222 N Havana
Spokane WA 99202
C181 SOIL EROSION
New building and development causes significant site damage, often resulting in soil erosion. Eroded
soil causes many problems for homeowners and public facilities. Soil erosion carries away valuable
topsoil containing critical nutrients, as well as excess fertilizers and pesticides. This traveling soil
eventually reaches rivers and lakes. In addition, eroded soil clogs storm water facilities such as sewers,
infiltration swales and drywells. The siltation of these facilities by eroded soil costs taxpayers tens of
thousands of dollars in additional maintenance.
The susceptibility of soil to erosion depends on: Soil cover
- Its presence and form. Soil types
- Sandy and silty soils are the most erosion-prone. Slope of the land
- Moderate to steeply sloping areas are most likely to erode.
Soil erosion around homesites, particularly new ones, can have serious consequences. However, it can
be prevented in a number of convenient and potentially attractive ways. The first step is to identify the
source of the water causing the damage. Redirect the water coming from gutter downspouts away from
slopes with splashblocks. Place the splashblocks so that water is directed into an area where it is
allowed to slowly dissipate into a shrub border or gravel area.
Slowing the flow of water allows it to soak into the soil rather than rushing over the surface. Disguise
splashblocks and gravel areas with groundcovers or other vegetation. The plants will benefit from the
additional water and will eventually cover the gravel.
Directing water from downspouts or other sources can provide interesting opportunities for landscaping.
One way to control water is by installing area drains connected to pipes to move the water to
underground sumps/drywells or areas that can handle the flow of water without damage. Always strive
to control water on your property rather than sending it onto someone else’s.
Cooperating Agencies: Washington State University, U.S. Department of Agriculture, and Spokane County.
WSU Extension programs and policies are consistent with federal and state laws and regulation on
nondiscrimination regarding race, color, gender, national origin, religion, age, disability, and sexual orientation.
Evidence of noncompliance may be reported through your local Extension office.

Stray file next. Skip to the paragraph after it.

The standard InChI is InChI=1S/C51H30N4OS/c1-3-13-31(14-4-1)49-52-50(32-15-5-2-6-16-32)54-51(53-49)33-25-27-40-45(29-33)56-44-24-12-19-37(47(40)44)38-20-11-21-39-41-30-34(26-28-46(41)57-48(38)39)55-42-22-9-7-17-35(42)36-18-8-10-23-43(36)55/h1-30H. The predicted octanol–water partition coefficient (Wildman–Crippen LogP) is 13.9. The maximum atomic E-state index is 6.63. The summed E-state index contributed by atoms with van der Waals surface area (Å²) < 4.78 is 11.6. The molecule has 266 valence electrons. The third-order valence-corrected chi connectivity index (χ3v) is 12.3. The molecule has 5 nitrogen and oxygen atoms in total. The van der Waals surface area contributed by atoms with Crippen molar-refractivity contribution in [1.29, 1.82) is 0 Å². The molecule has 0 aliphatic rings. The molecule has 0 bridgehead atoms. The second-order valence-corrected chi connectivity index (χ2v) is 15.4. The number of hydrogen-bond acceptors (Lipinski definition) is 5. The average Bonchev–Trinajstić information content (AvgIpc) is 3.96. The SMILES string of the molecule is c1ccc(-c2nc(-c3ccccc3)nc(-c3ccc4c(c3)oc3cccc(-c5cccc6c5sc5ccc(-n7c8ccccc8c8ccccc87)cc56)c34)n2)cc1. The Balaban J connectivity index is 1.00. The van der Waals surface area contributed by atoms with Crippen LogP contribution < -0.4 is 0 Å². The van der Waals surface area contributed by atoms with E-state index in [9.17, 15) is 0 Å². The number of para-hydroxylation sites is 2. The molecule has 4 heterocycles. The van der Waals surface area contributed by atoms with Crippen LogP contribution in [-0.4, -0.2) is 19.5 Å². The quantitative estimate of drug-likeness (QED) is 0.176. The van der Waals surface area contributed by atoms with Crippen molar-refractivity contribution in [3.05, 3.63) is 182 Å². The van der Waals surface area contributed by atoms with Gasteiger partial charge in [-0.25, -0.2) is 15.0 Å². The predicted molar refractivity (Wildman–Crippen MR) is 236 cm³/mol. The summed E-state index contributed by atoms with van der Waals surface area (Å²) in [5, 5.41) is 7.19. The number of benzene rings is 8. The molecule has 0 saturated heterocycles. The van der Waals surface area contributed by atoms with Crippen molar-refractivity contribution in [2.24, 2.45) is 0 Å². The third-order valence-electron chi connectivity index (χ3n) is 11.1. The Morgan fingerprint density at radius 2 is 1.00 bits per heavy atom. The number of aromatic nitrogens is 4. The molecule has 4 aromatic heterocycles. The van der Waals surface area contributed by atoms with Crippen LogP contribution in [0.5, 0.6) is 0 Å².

Another way is to construct a dry stream. Fill a low swale with 1-3 inch diameter washed river rock for
directing storm water to plants or areas that need more water. Slope the swale away from foundations or
basements to areas that can handle the runoff.
To minimize erosion on a steep slope it is best to create terraces. Make terraces by leveling out the soil
every 2 feet of elevation change. Terraces hold the water, reduce its velocity and give plants a better
chance to establish a roothold. Planting groundcovers and drought tolerant plants in the terraces protects
the slope while not requiring additional water after establishment.
Bare soil exposed to rain is a primary cause of erosion. Replant vegetation as soon as possible where
practical. Choose plant materials that are suited for the site. County extension offices and conservation
districts can help you make these choices. Straw, grass clippings, wood chips and commercial erosion
control materials are good surface mulches and will reduce the amount of erosion that occurs. One
distributor of commercial erosion control materials such as woven fabrics, plastic or straw is AM
Leonard, Inc. Call 1-800-543-8955 for a catalog. Other companies are listed in the telephone directory
under "Erosion Control." Straw is available locally from farmers (look for classified ads in the
newspapers) or some farm and seed supply stores.
In summary, the key points are: control the source, protect the soil, redirect water flow on slopes, and
revegetate bare soil with the right plants. Preventing erosion will prevent damage to landscaping,
property and storm water facilities.
Compiled by Mike Terrell. For more information, contact Master Gardeners at (509) 477-2181.
Revised January 2005